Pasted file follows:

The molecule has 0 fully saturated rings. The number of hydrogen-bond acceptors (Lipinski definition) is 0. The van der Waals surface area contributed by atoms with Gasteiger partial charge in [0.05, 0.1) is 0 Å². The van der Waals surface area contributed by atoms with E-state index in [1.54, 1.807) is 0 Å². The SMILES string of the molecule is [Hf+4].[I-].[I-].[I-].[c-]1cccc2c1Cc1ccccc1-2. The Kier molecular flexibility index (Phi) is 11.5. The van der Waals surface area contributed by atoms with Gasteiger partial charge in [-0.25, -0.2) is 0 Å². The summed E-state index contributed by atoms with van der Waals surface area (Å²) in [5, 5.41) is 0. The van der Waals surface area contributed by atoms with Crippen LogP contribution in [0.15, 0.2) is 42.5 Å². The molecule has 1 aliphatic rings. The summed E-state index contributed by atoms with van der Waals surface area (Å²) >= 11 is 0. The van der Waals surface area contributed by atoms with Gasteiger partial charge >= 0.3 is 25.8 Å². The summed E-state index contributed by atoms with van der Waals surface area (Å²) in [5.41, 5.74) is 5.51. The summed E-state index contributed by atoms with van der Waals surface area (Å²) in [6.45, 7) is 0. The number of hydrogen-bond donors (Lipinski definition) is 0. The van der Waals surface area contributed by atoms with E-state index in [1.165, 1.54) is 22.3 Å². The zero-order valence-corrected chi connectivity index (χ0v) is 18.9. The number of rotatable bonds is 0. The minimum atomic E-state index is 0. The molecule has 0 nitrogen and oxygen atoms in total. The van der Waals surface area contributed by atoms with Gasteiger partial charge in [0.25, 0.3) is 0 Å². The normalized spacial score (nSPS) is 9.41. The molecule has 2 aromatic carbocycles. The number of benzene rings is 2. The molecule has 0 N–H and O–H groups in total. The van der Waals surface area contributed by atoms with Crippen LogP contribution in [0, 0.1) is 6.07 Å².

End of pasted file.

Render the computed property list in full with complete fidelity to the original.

The molecule has 0 fully saturated rings. The number of hydrogen-bond acceptors (Lipinski definition) is 0. The van der Waals surface area contributed by atoms with Gasteiger partial charge in [0.05, 0.1) is 0 Å². The van der Waals surface area contributed by atoms with E-state index in [1.54, 1.807) is 0 Å². The SMILES string of the molecule is [Hf+4].[I-].[I-].[I-].[c-]1cccc2c1Cc1ccccc1-2. The Kier molecular flexibility index (Phi) is 11.5. The van der Waals surface area contributed by atoms with Gasteiger partial charge in [-0.25, -0.2) is 0 Å². The summed E-state index contributed by atoms with van der Waals surface area (Å²) in [5, 5.41) is 0. The van der Waals surface area contributed by atoms with Crippen LogP contribution in [0.15, 0.2) is 42.5 Å². The molecule has 1 aliphatic rings. The summed E-state index contributed by atoms with van der Waals surface area (Å²) >= 11 is 0. The van der Waals surface area contributed by atoms with Gasteiger partial charge >= 0.3 is 25.8 Å². The summed E-state index contributed by atoms with van der Waals surface area (Å²) in [5.41, 5.74) is 5.51. The summed E-state index contributed by atoms with van der Waals surface area (Å²) in [6.45, 7) is 0. The number of hydrogen-bond donors (Lipinski definition) is 0. The van der Waals surface area contributed by atoms with E-state index in [1.165, 1.54) is 22.3 Å². The zero-order valence-corrected chi connectivity index (χ0v) is 18.9. The number of rotatable bonds is 0. The minimum atomic E-state index is 0. The molecule has 0 nitrogen and oxygen atoms in total. The van der Waals surface area contributed by atoms with Gasteiger partial charge in [0.25, 0.3) is 0 Å². The normalized spacial score (nSPS) is 9.41. The molecule has 2 aromatic carbocycles. The number of benzene rings is 2. The molecule has 0 N–H and O–H groups in total. The van der Waals surface area contributed by atoms with Crippen LogP contribution in [0, 0.1) is 6.07 Å².